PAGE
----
Originally Posted by Capnbob
Your grasp of markets and segmentation is rudimentary at best. It is the aim of most companies to get a firm grip of the 10-20% of their market that drive most of the revenue. Amazon doesn't want to sell Kindles, it wants to sell eBooks. No matter how many iPhones or iTouches are sold, it will still be a sucky device for reading and drive only casual book purchasing/usage. Kindle buyers are obviously hardcore readers (or they wouldn't have spent so much on it) and so their average spend on eBooks is probably many multiples greater than that of an iPhone user. Everyone I know who has one swears by it - it is a self selecting crowd.
It's nice that you criticized my knowledge, but what do you know?
Among other things you don't know that it's more than likely that a large segment of the Kindle buyers aren't much at reading, but rather are much at getting what they think is the hottest, and coolest device around. A device that almost no one has. A device that not too many will be getting.
If you were paying attention, you would also know that I've been saying that Amazon isn't interested in selling Kindles, but selling books, magazine and newspaper subscriptions etc.
Amazing that you know so many people who own one that you can refer to them as "everyone". You must have the biggest concentration of kindle owners outside of Amazon R&D. I notice that with all the rhetoric, you haven't said that YOU own one. Don't bother to do so now, because it won't be believable.
Amazon/publishers have already learned that control of the content/delivery ecosystem is key - iTunes owns US music and was the last nail in the coffin of standalone physical music retail. Since Apple don't care about margins the only guys who can sell CDs are Target/WalMart/Best Buy etc. as "loss leaders" or Amazon at low margins/high volumes. Amazon/publishers want to get control of the written content market in the iTunes way and the Kindle is the first salvo to hook the hardcore, high revenue fish. Amazon (and publishers) needed to create a focused killer device to prove the eBook concept to the world with an ecosystem that makes them all money (not Apple). It is not a perfect device, but it is pretty damn cool for its purpose. Plus any purchases on iPhone kindle app are still high-margin revenue to Amazon/publishers.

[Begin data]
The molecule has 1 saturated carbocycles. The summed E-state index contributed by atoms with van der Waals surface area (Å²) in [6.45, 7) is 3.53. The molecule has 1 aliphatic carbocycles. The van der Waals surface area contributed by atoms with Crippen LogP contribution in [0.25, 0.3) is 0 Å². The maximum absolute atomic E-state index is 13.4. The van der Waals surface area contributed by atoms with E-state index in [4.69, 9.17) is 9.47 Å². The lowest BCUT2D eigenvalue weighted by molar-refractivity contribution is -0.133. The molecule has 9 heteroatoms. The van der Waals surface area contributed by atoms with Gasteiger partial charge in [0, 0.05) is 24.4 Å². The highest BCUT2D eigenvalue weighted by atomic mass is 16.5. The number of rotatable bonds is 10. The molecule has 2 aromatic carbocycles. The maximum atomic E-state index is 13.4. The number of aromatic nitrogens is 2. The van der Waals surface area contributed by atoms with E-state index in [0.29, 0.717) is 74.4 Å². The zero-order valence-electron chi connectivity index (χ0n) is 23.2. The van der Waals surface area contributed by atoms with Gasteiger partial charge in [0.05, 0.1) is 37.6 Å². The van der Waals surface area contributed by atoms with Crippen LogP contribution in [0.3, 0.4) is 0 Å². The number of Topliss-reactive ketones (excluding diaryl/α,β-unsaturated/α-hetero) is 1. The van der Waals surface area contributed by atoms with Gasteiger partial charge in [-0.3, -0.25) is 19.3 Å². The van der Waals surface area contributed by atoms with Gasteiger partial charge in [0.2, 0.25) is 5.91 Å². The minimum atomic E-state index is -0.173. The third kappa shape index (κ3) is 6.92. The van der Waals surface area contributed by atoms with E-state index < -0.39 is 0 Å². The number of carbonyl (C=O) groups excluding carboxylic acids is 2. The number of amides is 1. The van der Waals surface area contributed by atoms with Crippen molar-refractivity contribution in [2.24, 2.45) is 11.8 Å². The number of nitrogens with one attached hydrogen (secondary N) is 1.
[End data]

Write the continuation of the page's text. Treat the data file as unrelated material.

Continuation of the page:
Ah yeah. Nothing new in what you just said, other than some confusion in that you contradict youself in the same paragraph.
The Kindle may not ever become a ubiquitous device but that won't matter as long as whatever devices follow - Apple netpad, tricorders, holo-glasses, etc. purchase their written content from Amazon/publishers.
Again, what's the point to all this? I already have been saying that, without the scifi references.
Your point about device convergence is also a red herring - existing electronic devices converge when they do not conflict in purpose/function with each other and can be miniaturized enough to all fit in an acceptable form factor. Phone, MP3, internet, gaming, etc. are fine - they can utilize similar feature sets - reading a book or newspaper can't - needs a bigger screen, longer battery life etc. Laptops/Kindles will converge eventually but only after some major screen/battery/cost/software improvements which will all take a while to come.
You really are confused, and confusing. I can't easily figure out what you're trying to say. first you say that they will converge, by evolving, as I've been saying. Then you say they WON'T converge. Then you say they will.
Which is it?
You've said nothing new. In fact, though you don't seem to know it, where you can be understood at least, you haven't said anything I haven't.